The MARS Pavilion is the first robotically built concrete structure in southern California and explores a construction methodology in which humans and machines collaborate. The precision of ABB robots and the freedom of fabric were coupled to achieve an organic geometry and adjustable concrete mold. Designed by Form Found Design in collaboration with Walter P Moore, this pavilion is derived from a catenary structure using concrete in its most natural state: compression.
Following years of research, the pavilion awed onlookers in March 2017 at the Amazon MARS Conference (Machine learning, Automation, Robotics, Space exploration) in Palm Springs — an invite-only robotics conference organized by Amazon CEO Jeff Bezos and similar to a private TED Conference. The Pavilion and a video of the design process is on exhibit at the A+D Architecture and Design Museum in the Los Angeles Arts District (through October 7, 2017).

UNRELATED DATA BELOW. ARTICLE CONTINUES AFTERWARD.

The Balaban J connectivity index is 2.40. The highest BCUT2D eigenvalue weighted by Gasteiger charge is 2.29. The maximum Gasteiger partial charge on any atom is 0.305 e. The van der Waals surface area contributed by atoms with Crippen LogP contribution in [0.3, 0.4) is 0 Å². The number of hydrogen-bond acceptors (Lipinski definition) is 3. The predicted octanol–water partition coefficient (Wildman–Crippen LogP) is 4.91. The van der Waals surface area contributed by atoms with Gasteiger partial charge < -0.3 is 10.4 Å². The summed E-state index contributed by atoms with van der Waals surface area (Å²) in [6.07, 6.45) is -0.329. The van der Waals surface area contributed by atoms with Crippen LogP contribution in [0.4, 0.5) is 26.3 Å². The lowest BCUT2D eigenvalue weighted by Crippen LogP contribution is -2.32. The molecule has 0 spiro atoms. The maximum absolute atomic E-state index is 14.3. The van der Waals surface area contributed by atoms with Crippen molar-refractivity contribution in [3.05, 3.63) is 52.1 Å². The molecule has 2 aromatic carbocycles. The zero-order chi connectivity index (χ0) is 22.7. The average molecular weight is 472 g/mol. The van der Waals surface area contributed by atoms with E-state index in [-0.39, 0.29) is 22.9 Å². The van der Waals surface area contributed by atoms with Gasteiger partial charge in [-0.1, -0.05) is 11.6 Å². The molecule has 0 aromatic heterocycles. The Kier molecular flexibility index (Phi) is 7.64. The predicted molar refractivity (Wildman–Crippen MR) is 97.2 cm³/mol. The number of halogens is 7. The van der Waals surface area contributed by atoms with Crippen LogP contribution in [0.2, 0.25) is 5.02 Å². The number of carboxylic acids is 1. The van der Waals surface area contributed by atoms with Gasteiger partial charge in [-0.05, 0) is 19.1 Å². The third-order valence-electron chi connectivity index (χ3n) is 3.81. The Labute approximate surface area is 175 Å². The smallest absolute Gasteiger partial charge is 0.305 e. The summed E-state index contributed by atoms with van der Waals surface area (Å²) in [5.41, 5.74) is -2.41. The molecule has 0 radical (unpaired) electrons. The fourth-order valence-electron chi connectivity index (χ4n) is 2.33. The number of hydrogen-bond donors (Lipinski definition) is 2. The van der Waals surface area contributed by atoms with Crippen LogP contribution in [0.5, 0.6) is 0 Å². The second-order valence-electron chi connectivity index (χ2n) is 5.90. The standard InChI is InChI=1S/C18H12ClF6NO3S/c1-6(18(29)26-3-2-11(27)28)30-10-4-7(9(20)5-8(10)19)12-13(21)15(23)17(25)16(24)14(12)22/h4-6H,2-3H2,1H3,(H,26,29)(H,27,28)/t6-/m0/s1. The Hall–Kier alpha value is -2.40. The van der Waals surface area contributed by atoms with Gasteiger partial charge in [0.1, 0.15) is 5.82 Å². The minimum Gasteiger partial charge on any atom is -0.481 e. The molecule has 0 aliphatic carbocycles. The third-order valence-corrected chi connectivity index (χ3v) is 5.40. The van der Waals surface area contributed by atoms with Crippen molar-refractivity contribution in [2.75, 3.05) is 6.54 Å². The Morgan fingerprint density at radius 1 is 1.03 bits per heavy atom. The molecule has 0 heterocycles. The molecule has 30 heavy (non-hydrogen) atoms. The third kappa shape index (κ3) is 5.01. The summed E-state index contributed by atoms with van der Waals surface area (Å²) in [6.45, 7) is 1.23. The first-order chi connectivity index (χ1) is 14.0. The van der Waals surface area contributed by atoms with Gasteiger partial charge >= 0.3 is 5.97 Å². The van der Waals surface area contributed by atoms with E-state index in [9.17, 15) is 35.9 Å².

The design is based on a catenary chain model used in physics and geometry in which the catenary is the curve that a chain or cable assumes under its own weight when supported on both ends. However in this design, the geometry is inverted so that the chain "hangs" upwards, harkening back to the world-renowned Spanish architect Antoni Gaudí's use of inverting parabolic, hyperbolic, and catenary masonry forms in many of his famous structures, notably the Sagrada Familia.
Walter P Moore went beyond existing building code and design guides for the MARS Pavilion, as none were able to address the needs of this unique structure. Given that concrete is weak in tension but strong in compression, the choice to invert the catenary curve was integral to achieving the digital “chain model.” The inversion also resulted in minimum tensile forces due to flexure.
Helix Steel Micro Rebar, a steel fiber material, provides the necessary flexible strength to support the structure while a uniform steel connection detail was used for consistent assembly. The micro rebar was used in conjunction with CTS Rapid Set Cement. Both Helix Steel and CTS generously sponsored the exhibit at the A+D Architecture and Design Museum.